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Cloud-Based Contact Centers: The Sky’s the Limi

Cloud-Based Contact Centers: The Sky’s the Limi

The market is starting to soar thanks to flexibility, cost-effectiveness, and ever-increasing reliability

By Donna Fluss

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For contact centers, 2015 was the year of the cloud—last year the cloud-based contact center infrastructure market hit its stride on a worldwide basis. Acceptance and adoption continues to grow in North America. In Western Europe, particularly in the United Kingdom, the number of cloud-based deployments is increasing rapidly and picking up momentum. Germany is showing strong interest, and the market in Australia features all types of cloud-based solutions. Users in Japan and China are slow to adopt but are starting to come on board. Elsewhere in Asia, the results are mixed; businesses in the Philippines are investing in cloud-based contact center solutions, but the economics in India, for example, continue to make this model a challenge.

Regardless of region, cloud-based contact center solutions are no longer just for small and midsize organizations. Given the flexibility inherent in cloud-based services, larger enterprises also find this model appealing, even if it is difficult for them to financially justify investments in these solutions if they are going to keep them for more than three years.


The carriers/network service providers (NSPs) are giving a boost to this market. These vendors have slowly caught on to the cloud’s potential for growing their revenue and expanding their services. Early on, NSPs viewed cloud-based contact center solutions as a way to retain their carrier minutes, and some still do, but others are realizing that this market can allow them to add new and “sticky” services for their customers. Some also see it as a way to expand their offerings on a worldwide basis, as a growing number of enterprises are asking their local NSPs to provide a fully interconnected set of cloud-based unified communications (UC)/private branch exchange (PBX) and contact center services for their employees.

Worldwide, the vast majority of NSPs use a third-party cloud-based contact center infrastructure solution, although a few carriers have purchased and offer their own technology platform. Some NSPs offer a variety of cloud-based contact center solutions in order to provide their customers with options suited to their size and functional requirements. A major challenge for the market, though, is that many of the NSPs still think like they are selling carrier services and do not understand what is expected of them when they deliver cloud-based contact center services to enterprises. In too many cases, the learning curve is long and painful for both enterprises and their NSPs, who are struggling to become more customer-centric. While it’s taking way too long for the carriers to get it right, DMG expects them to make the necessary long-term investments in resources, best practices, and technology.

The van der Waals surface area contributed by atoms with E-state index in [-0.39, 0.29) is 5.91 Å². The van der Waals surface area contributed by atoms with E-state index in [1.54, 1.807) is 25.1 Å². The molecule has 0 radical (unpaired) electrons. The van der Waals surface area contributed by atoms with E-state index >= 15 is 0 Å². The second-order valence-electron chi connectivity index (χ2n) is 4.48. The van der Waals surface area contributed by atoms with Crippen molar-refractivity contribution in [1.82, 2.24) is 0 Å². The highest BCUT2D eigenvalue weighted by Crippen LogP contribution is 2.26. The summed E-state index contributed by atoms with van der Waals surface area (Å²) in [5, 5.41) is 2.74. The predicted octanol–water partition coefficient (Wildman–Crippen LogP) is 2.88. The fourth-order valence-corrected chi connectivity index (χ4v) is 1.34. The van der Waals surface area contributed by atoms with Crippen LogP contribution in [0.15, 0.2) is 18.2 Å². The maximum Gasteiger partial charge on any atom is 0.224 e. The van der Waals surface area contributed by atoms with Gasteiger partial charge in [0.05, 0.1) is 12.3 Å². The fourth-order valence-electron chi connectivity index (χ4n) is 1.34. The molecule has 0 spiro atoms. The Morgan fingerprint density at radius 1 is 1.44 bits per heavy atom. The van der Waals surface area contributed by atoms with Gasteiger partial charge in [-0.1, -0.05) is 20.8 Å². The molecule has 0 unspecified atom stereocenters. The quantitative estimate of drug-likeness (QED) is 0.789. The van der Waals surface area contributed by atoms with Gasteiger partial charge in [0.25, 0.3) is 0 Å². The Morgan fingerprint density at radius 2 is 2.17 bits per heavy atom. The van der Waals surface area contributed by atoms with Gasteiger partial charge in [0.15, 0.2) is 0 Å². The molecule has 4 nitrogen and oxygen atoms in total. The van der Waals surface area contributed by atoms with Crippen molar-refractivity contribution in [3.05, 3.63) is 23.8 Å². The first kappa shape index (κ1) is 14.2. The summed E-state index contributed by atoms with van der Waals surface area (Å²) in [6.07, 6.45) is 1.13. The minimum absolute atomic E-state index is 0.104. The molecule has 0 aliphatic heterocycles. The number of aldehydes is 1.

Small and midsize organizations have been the earliest adopters of cloud-based PBX and contact center services, but certain trends are making the cloud attractive for larger enterprises as well. Globalization is forcing many companies to look for a cost-effective approach to establishing a regional presence in a variety of countries. In the recent past, companies had to rent offices abroad, acquire the necessary technology and platforms, find resources to install and maintain their solutions, etc. But this is no longer the case when it comes to dial-tone/PBX and contact center functionality, as it is available in the cloud from domestic and international providers. (There are legal issues surrounding the delivery of calls between countries, but this is a separate issue.) Even better, some local carriers have international reach through partnerships, which can simplify the process of establishing a worldwide telephony infrastructure. Therefore, a company that wants to set up a regional office can do so without buying anything, and it may not even need to rent office space, as companies are increasingly using at-home employees and agents.